Can't one have great power/wealth without it being a problem? It is theoretically possible -- in fact it has no doubt happened on occasion -- that an individual or NGO (non-governmental organization) has possessed great wealth and/or power without using it to commit or abet aggression. But even in such cases, once a large amount of power or wealth is accumulated, what happens to it after the person or persons responsible for the benevolent exercise of such power/wealth are out of the picture? To expand on George Washington's metaphor about government as fire ("a dangerous servant and a fearful master"), it is like building a large bonfire and then leaving it untended, or poorly tended.

  I think the problem is far greater with institutions than with individuals, because institutions can outlive any human being, and have characteristics of their own that often make them ready vehicles for the abuse of power. As the author below (not clear if Tyler Durden or Charles Hugh-Smith) observes:

The first film points out that psychopaths generally thrive in the corporate/government top-down organization (I have seen it happen in my agency, unfortunately) and that when they come to power, their values (or lack thereof) tend to pervade the organization to varying degrees. In some cases, they end up creating secondary psychopaths which is kind of like a spiritual/moral disease that infects people.

  We know that power corrupts, and it does not seem like much of a stretch to assume that some people are more at risk of being corrupted by it than others, and that some people are also presumably predisposed to abuse power even prior to encountering its corrupting influences. Nevertheless, I feel that casual reference to "sociopaths" and "psychopaths" such as the author makes often fall short of contributing to our understanding of what's going on. I recently listened to a book "The Science of Evil: On Empathy and the Origins of Cruelty" by Simon Baron-Cohen. The author diagnoses the problem of "evil" in terms of lack of empathy, defining sociopaths as people with "zero degrees of empathy". Such extreme lack of ability to see things from the perspective of others, he believes, can have either hereditary and/or environmental causes. He also notes that people who are autistic or have similar conditions can be similarly lacking in empathy, and distinguishes these people from those who are more consciously evil.

  I confess I don't have a good handle on what it means to be a sociopath or psychopath, including whether those categories are even valid, and if they are valid, whether Simon Baron-Cohen is correct to see the problem as essentially one of some people lacking sufficient empathy for others (he does present a good deal of technical brain-analysis to support his conclusions, but I can't say with certainty they are correct). By contrast, the author below defines sociopathology as "a belief in the superiority of [the sociopath's] knowledge, skills and awareness". The fact that this is a totally different (and, imho, less convincing) definition from that offered by Baron-Cohen seems to illustrate how far society is from any consensus on what role mental illness or pathology may play in the abuse of power.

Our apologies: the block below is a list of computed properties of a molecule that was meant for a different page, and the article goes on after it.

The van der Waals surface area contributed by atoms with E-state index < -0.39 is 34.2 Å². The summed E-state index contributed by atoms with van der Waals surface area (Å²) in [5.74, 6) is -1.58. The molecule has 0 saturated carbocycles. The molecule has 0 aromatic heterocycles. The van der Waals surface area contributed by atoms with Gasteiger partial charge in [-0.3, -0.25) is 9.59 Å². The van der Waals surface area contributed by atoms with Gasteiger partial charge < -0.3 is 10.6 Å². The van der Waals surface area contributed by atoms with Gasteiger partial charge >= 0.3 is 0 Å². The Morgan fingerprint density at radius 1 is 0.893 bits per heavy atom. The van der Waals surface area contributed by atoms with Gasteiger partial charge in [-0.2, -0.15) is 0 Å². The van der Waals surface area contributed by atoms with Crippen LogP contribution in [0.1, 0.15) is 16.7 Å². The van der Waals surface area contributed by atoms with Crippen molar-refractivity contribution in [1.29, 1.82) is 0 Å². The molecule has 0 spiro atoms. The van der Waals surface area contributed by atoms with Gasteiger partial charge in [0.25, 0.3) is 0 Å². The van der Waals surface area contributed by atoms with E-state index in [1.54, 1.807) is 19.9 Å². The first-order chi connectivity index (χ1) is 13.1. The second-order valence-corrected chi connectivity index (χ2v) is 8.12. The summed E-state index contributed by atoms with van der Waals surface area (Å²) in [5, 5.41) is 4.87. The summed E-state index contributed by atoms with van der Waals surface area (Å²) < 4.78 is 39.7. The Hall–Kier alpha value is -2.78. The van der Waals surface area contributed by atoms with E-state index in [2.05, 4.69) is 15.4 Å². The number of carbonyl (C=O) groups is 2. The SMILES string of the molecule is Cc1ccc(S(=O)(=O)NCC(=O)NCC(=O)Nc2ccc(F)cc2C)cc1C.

Nevertheless, the essay below does have plenty to recommend it. Another sentence that caught my attention:

"Going along to get along" breeds passive acceptance of sociopathology as "the new normal" and mimicry of the values and techniques of sociopathology as the ambitious and fearful (i.e. almost everyone) scramble to emulate the "successful" leadership.

  I was struck here by the author's use of quotes around the term "successful", because this is a theme I have often remarked on in my Libertarian Party communications -- namely, the importance of distinguishing *real* success (in libertarian terms, advancing the cause of freedom) from *conventional* "success" (simply accruing money, power, or fame, or otherwise achieving goals that are generally validated by society but which don't necessarily contribute to the greater good or reflect true human excellence). Too many Libertarians, imho, fail to draw any distinction between these two disparate meanings, and thus end up pursuing "success" in conventional political terms rather than success in libertarian terms. Barack Obama, Mitch McConnell, and many other household names are "successful" politicians in conventional terms, but they are *not* successful in libertarian terms, and so we as libertarians should not describe them as successful! They have been abject *failures* when it comes to fulfilling the proper purpose of their chosen profession of politics, namely ensuring that public policy serves to protect life, liberty, and justly acquired property, and I submit that this failure is related to and cannot be readily separated from the way in which they went about achieving their "success", i.e. the system that nurtured them in their path to power. Therefore we should not make the mistake of thinking that we can emulate their methods without acquiring their disease. (As Marshall McLuhan observed in a quote that has deep and widely applicable meaning, "The medium is the message." )